Related Article: End-of-Life Care

Steps to Reduce Stress in the Hospitalized Pet

Environmental enrichmentPharmacologic intervention
  • Playing classical music may lower patient heart rates and decrease anxiety.4
  • Separate feline from canine wards.
  • Provide lighting to encourage normal sleep/wake cycles.
  • Supply warm, dry orthopedic bedding.
  • Provide consistent use of antistress pheromones.1
  • Institute low-stress physical or chemical restraint.6
  • Multimodal pain management approach
  • Antianxiety medications
  • Sedatives

Implementing a Structured Program

Physical medicine and rehabilitation also are important aspects of palliative care in any setting but are particularly important in the hospital environment because they encourage interaction between patient and staff. It is important to remember that hospitalized patients may have a history of maladaptive or neuropathic pain. In addition, surgery, patient positioning for images, sedation causing hind end weakness, slips and falls on hospital floors, and physical restraint can lead to soft tissue trauma in hospitalized patients.

Figure 2. A dog with end-stage arthritis undergoes a rehabilitation exercise program while in a quad cart with neck support.

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A critically ill patient that presents to an ICU after a prior state of inactivity may experience a heightened state of deconditioning, in which muscle strength is lost, endurance declines, and muscle contracture leads to decreased range of motion.7,8 For example, if a patient had difficulty walking before its episode of acute necrotizing pancreatitis, walking will be more difficult when confronted with additional pain and stress. However, a strategy for implementing physical medicine must be clear and defined, as often specially trained staff and/or equipment may be necessary, with treatments adding to the amount of staff labor and time devoted to patient care.9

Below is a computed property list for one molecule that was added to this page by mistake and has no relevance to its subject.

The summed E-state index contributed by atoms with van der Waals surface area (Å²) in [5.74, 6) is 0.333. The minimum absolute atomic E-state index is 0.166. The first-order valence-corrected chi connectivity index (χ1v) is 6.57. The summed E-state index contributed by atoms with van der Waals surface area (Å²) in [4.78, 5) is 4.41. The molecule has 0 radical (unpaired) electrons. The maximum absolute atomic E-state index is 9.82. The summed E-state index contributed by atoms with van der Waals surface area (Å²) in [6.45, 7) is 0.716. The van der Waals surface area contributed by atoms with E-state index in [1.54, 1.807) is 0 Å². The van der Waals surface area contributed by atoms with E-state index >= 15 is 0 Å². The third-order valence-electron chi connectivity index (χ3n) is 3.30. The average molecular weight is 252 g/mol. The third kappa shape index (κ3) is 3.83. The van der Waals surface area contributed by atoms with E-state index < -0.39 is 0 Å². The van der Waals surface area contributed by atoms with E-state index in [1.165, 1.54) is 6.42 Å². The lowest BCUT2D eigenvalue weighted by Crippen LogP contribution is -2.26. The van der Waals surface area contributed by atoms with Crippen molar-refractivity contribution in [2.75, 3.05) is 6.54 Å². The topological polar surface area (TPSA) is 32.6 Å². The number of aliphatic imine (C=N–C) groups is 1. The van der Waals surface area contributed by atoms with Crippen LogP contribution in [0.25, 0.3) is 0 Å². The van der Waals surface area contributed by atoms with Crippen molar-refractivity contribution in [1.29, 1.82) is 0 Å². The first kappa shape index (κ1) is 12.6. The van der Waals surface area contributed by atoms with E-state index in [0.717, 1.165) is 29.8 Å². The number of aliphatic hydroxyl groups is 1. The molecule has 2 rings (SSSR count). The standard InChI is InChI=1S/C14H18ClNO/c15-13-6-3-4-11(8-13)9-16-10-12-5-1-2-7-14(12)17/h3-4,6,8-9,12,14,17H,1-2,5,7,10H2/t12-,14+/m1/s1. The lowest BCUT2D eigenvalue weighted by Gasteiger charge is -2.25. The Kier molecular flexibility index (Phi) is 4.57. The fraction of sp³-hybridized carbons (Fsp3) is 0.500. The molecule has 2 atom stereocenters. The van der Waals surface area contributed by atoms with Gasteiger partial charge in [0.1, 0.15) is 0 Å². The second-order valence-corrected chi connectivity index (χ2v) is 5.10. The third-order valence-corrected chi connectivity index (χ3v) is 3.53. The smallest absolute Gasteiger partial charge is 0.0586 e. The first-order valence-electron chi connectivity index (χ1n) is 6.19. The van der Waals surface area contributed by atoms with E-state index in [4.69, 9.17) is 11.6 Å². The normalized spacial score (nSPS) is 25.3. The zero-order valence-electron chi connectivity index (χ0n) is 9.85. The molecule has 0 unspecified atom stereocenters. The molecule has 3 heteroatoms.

Emphasis on implementing a structured palliative care program can help all hospitals achieve higher standards for patient care. This can also improve the human–animal bond between patient and staff. Encouraging continuing education on basic concepts of establishing a low-stress environment, along with performing physical medicine and massage, are humane, cost-efficient, and overall valuable additions to any practice. 


HEATHER TROYER, DVM, DABVP , CVA, CVPP, graduated from The Ohio State University, after which she completed a 1-year internship at The Animal Medical Center in New York. She joined the staff at Oradell Animal Hospital in Paramus, New Jersey, and is board certified in Canine and Feline Medicine and Surgery through the American Board of Veterinary Practitioners. She has a strong interest in pain management and palliative care. In 2009, Dr. Troyer helped create the Oradell CARES program, designed to assist families and patients with hospice and caregiver support issues through both in-home evaluation and outpatient management. In addition, Dr. Troyer became certified in veterinary acupuncture by the Chi Institute of Chinese Medicine in Reddick, Florida. She is also certified through the International Veterinary Academy of Pain Management as a Certified Veterinary Pain Practitioner. Dr. Troyer uses integrative medicine, especially in cases when quality-of-life issues are paramount, and practices both outpatient and in-home pain management using Eastern and Western medicine techniques.

References